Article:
WiMax committee sits back as standards fall

15 Dec 2006 View Comments
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Kewney

The news that the 802.20 committee has been disbanded is not something Intel is whipping up hype about. Strange, that; it’s one of the most important developments in WiMax this year, and normally, Intel isn’t shy about talking about WiMax.

“No, no, Guy,” I hear you cry. “You’ve got it wrong. WiMax is 802.16, right? 16d is fixed, and 16e is mobile.”

Further reading

I quote from an IEEE Institute publication: “The working group, IEEE 802.20, was formed in 2003 as an offshoot of the IEEE 802.16 standard activity, often referred to as WiMax, the technology enabling fixed wireless broadband access as an alternative to cable and DSL. The proposed IEEE 802.20 standard would do that but with a twist: it would support broadband wireless for laptop computers and other devices used in fast-moving vehicles such as cars and trains.”

You’re still convinced I’ve got it entirely wrong. WiMax is mobile! We have a statement from Intel last week in Hong Kong, pointing out that it has a working chipset that handles 3G, Wi-Fi and WiMax all in the same PC. And the standard is “mostly done and dusted”, said the last bulletin from the 802.16e working group. How could all these people overlook something like the collapse of the 802.20 committee?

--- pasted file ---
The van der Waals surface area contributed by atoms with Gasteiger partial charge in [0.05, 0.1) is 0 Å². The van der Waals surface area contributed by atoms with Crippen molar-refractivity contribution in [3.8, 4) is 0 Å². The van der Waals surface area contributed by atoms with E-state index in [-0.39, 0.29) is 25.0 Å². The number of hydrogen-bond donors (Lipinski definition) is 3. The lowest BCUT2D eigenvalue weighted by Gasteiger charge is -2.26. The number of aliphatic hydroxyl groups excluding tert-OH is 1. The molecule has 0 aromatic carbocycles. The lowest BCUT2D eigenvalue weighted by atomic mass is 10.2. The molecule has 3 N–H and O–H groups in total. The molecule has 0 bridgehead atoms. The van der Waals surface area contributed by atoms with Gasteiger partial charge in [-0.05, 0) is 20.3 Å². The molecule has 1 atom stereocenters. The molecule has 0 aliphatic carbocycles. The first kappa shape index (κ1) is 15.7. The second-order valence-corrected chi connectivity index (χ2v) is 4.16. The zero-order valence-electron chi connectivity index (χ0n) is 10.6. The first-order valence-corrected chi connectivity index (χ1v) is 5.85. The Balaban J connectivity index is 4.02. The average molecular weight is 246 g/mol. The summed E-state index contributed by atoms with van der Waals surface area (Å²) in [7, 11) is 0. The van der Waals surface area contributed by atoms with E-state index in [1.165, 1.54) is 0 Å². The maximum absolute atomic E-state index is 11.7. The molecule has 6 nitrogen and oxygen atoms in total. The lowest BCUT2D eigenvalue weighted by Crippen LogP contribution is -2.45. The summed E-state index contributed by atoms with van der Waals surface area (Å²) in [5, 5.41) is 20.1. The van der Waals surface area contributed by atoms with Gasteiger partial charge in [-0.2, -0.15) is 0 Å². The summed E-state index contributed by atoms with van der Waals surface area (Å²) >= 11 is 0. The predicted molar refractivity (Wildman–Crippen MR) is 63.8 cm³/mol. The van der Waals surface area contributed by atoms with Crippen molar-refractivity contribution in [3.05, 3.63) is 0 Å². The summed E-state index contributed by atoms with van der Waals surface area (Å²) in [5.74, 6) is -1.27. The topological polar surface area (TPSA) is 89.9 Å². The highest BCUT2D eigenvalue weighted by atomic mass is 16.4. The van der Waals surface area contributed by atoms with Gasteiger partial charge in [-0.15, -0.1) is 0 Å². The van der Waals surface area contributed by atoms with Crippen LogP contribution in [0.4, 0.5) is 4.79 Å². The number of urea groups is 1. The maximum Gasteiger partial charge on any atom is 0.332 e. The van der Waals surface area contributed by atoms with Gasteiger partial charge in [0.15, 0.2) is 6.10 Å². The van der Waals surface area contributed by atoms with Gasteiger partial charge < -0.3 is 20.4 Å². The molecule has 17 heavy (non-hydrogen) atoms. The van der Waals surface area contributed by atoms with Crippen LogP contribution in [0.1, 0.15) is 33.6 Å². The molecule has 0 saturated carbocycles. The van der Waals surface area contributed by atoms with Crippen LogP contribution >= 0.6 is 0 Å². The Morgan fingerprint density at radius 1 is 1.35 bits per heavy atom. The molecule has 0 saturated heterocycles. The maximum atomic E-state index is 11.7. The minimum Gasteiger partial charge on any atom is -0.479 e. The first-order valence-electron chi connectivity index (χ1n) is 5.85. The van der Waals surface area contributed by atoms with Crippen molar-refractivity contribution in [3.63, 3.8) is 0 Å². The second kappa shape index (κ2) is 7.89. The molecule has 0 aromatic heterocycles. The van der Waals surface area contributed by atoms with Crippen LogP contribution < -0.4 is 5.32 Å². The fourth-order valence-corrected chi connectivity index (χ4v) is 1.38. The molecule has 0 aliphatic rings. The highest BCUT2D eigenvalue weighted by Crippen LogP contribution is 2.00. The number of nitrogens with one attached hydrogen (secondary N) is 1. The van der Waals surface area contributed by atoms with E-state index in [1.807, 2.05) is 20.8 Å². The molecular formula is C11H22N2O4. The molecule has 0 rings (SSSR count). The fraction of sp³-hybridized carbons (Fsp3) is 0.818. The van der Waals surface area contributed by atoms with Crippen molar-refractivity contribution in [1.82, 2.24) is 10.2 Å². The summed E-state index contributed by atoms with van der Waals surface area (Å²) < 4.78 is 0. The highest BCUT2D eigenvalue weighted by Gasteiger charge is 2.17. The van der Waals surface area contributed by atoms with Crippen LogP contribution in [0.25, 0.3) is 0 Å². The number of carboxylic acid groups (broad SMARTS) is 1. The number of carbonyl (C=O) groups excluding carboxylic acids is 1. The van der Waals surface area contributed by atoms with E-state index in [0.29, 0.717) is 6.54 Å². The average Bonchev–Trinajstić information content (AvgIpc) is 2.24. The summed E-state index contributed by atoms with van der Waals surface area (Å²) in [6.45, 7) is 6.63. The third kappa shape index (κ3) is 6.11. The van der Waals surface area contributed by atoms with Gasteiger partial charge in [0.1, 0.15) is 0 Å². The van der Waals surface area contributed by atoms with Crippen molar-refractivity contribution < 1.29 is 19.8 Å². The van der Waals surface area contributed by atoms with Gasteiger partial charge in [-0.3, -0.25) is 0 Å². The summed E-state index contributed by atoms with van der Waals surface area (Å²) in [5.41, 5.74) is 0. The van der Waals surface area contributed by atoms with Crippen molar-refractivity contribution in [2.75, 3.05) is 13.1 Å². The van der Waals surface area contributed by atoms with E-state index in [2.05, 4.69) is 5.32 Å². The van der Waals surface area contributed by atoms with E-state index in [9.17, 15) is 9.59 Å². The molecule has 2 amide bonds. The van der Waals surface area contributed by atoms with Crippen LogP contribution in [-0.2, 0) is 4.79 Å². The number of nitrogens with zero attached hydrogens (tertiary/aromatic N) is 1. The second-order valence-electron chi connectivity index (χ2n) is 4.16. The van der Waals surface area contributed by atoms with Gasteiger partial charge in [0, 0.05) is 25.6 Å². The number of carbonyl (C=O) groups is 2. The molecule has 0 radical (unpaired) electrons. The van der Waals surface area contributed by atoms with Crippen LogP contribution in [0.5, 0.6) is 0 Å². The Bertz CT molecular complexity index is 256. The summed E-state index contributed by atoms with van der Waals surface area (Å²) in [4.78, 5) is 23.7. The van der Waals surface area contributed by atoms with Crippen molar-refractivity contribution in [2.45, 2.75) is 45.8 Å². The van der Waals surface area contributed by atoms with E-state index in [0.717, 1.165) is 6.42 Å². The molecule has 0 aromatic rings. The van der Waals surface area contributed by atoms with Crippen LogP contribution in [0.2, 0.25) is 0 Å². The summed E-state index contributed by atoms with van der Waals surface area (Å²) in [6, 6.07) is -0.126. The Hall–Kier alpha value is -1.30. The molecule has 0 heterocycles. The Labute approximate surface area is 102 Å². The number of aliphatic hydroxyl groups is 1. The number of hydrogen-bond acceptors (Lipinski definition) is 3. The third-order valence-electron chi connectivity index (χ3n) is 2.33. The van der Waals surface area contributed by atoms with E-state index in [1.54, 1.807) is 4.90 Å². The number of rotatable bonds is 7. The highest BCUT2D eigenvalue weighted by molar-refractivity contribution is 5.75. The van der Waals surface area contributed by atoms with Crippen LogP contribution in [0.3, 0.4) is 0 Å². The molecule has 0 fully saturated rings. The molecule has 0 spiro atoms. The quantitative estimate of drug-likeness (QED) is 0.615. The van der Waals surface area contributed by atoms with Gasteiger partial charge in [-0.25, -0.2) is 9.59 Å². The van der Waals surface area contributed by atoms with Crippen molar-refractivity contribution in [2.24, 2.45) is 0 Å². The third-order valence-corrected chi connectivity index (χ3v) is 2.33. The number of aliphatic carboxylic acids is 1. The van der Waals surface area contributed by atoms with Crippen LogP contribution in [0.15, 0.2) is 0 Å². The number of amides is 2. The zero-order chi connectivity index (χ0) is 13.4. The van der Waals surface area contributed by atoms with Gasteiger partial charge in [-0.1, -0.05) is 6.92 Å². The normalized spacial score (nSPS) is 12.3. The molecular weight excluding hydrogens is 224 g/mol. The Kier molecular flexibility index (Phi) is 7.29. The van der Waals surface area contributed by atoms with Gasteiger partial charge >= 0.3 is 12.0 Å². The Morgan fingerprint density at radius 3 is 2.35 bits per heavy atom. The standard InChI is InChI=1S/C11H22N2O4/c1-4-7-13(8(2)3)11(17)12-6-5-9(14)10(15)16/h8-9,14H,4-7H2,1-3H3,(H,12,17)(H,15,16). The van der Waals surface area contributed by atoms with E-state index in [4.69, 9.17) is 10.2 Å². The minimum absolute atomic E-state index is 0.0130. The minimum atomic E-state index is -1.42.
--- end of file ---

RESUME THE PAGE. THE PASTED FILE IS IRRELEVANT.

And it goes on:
The nasty truth is that 802.16e is a horrible bodge, designed to allow the Emperor’s procession to roll on even after the small child has uttered a shriek of, “B****x, it can’t do hand-off”. It can’t do hand-off even as well as Wi-Fi, which is to say, not very well. When you move from one cell to another, the signal is lost, and time has to be spent re-establishing the link.

Intel isn’t admitting this, neither is Qualcomm, another member of the suspended 802.20 committee. It would be a miracle if anybody involved admitted it, revealing just how venal the committee process has become, and the IEEE has had to completely rethink how it does standards development as a result.

But for WiMax, the truth is that there is no mobile WiMax standard. There are lots of rival ones, all being urgently advanced by intellectual property owners, who haven’t the slightest intention of “working together in harmony”.

OK, now go and re-read the Ofcom announcement about how it expects huge bids for the new WiMax spectrum, and how this is key to the future of mobile comms. Try not to let your hair turn grey...

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